Wednesday, August 10, 2016

In Which I Review Dead of Summer (1x7)

I DVR'd this week's episode of Dead of Summer, "Townie." You see, the Olympics are on and tonight I watched Michael Phelps win his 20th Olympic Gold medal. The wonders of humankind. Why am I bringing this up? Mostly to remind myself that there is still quality TV out there, even if it's sportsball related--sometimes those stories have more drama and heart than your average scripted hour long program. Look, let's be real. This isn't a very good show; neither was my previous summer review show, Under the Dome, but at least it could be charmingly stupid in its own gibberish way. Dead of Summer is tedious, silly, and cringe inducing with bad dialogue, terrible acting, and over wrought platitudes about teamwork, being a man, and--this week--contemplating how far you are willing to go to get even. Spoiler alert! You'll go as far as murder. Grab a severed tongue and let's go!

My introduction was a rather long winded way of saying that I don't have much to say this week. I just have one question: why is anyone doing what they are doing? I know that sounds like a fairly simply question, but I honestly have no clue. Some writers keep their characters opaque to add mystery or because they are doing a deep exploration of the human psyche (cf: Don Draper). But for this show, the characters are simply ill defined and are granted no internal motivations. All the counselors, and baddies, are painted in the broadest of strokes with the dullest of colors. Amy, Joel, Alex, Garret, Damon, et al are "loners" and "haunted" and while their backstory tries to flesh out the whys for their emotional situations, it is so fleeting that I might as well be grasping at straws. Why is Garrett so determined to figure out what's happening at Camp Stillwater? Because his father died one summer there and it has haunted him ever since, especially given that Garrett and his cop father had a tense relationship. That's a perfectly fine launching point for a character but the problem is that Dead of Summer goes no further; it lets the character of Garrett rest there on just those bare bones of a story. Why was Garrett's relationship with his father so bad? Authority issues? Typical teenage angst? That answer is the root of Garrett's personal story, but the show doesn't bother to go there, to show its audience what's Garrett's damage truly is. And speaking of ill defined motivations, let's talk about Damon and his cronies, with their masks and ritual suicide (yeah, that happened). It really doesn't come as a major surprise that Damon and the rest of the Teacher's pets are those who feel powerless, alone; believers that the world "sucks," they sought power and agency in the realm of the magical and mystical. It's not uncommon; people turn to religion/spirituality for those reasons all the time. The problem, like with Garrett, is that the show doesn't nuance any of these experiences. Damon is simply "evil" (with his head to toe black clothing) and willing to go to murderous and suicidal extremes because he feels like the world doesn't understand him. No exploration is given to Damon's home life except a throwaway line about his father not being around; we don't get inside his head to understand his complex motivations--and complex they need to be if he is willing to slit his throat and believes it will allow him to "live forever." To put this into modern parlance, suicide bombers are not simply "evil" for the sake of "evil." Their culture, their upbringing, their societal instructions and a host of other factors like the entire span of human history and interaction inform their very being. Reducing complex people and complex situations to their most base and simplistic terms is how we get poor narratives and one dimensional characters. And in good (bad?) old fashion, the most one dimensional character on the show turned out to be the Teacher (Supreme Bad Guy). The old cop, who's name is apparently Boyd--a detail I did not know until Garret made sure to say it three times this episode--was apparently behind everything and, I kid you not, when I say that even Scooby Doo mysteries made more sense than this denouement. Boyd's screen time has been minimal and his influence on the narrative has been nonexistent. There was little to no obvious forshadowing or clues for this revelation and, in keeping with tonight's theme or being sans-motivation, I have absolutely no idea why Boyd took up with the Holyoake movement, how he even found out about it and the demon that lurks beneath the shores, or how he came to be the leader of a band of mask wearing men. Huh. Look at that. Turns out I had more to say that I imagined. Too bad the show didn't follow suit.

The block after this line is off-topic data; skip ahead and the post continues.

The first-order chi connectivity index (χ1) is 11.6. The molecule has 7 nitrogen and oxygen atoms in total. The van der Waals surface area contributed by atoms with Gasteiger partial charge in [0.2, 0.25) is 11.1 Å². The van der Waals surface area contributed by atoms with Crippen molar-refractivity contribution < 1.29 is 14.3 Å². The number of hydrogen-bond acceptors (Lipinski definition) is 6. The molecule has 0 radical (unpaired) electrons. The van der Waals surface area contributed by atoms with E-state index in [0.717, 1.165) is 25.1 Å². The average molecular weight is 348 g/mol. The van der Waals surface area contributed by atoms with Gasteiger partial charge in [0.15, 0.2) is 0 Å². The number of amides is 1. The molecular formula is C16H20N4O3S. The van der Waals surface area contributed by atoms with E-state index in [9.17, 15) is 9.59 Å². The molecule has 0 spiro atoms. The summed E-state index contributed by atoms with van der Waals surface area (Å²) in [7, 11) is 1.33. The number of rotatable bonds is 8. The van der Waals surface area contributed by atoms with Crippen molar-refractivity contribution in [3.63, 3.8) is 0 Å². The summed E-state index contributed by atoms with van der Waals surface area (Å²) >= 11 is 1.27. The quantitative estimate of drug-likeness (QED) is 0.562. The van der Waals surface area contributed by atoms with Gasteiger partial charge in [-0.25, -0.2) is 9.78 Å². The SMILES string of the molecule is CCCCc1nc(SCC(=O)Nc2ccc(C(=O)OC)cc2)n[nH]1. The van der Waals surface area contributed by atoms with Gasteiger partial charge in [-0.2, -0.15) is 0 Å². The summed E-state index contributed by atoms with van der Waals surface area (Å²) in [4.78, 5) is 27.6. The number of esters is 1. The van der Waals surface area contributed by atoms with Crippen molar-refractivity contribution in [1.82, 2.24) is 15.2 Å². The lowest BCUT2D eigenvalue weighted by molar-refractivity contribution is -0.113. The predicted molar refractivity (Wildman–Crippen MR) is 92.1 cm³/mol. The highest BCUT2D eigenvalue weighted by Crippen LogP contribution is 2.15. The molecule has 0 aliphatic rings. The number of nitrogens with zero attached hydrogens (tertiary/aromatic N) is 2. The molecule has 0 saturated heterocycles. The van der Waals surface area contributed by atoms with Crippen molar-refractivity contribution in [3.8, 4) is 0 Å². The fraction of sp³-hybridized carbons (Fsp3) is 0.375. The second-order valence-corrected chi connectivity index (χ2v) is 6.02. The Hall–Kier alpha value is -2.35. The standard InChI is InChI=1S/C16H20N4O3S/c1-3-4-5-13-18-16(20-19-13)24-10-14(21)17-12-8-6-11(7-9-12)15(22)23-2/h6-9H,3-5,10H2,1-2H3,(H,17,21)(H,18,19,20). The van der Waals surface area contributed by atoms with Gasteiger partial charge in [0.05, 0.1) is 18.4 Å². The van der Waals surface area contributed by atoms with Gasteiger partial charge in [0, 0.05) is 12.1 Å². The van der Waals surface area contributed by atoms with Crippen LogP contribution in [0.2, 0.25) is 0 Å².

Miscellaneous Thoughts on Townie 

--Amy, after she dressed herself in a traditional white gown, cut her arm to allow her blood to flow into the bottomless lake. It bled so much that it trickled out into a stream deep enough to wade in. And she neither died nor passed out and was able to scream in her increasingly irritating voice. This is not how the human body works.

--Blair and Drew were the only good thing about this episode and the show, to give credit where it's due, is actually trying to explore the complexities of relationships that have many hurdles to over come, both personally and culturally.

--Actual line of dialogue: "I heard your call and I am ready." This was said while a guy blew into a ram's horn that had been bathed in tongue blood.

--"You want to bring violent criminals into a camp? With kids?" Oh saints be praised, someone remembered that there are little kids at this camp and maybe we need to get them off the property! But no, they'll be fine. The color wars start today!

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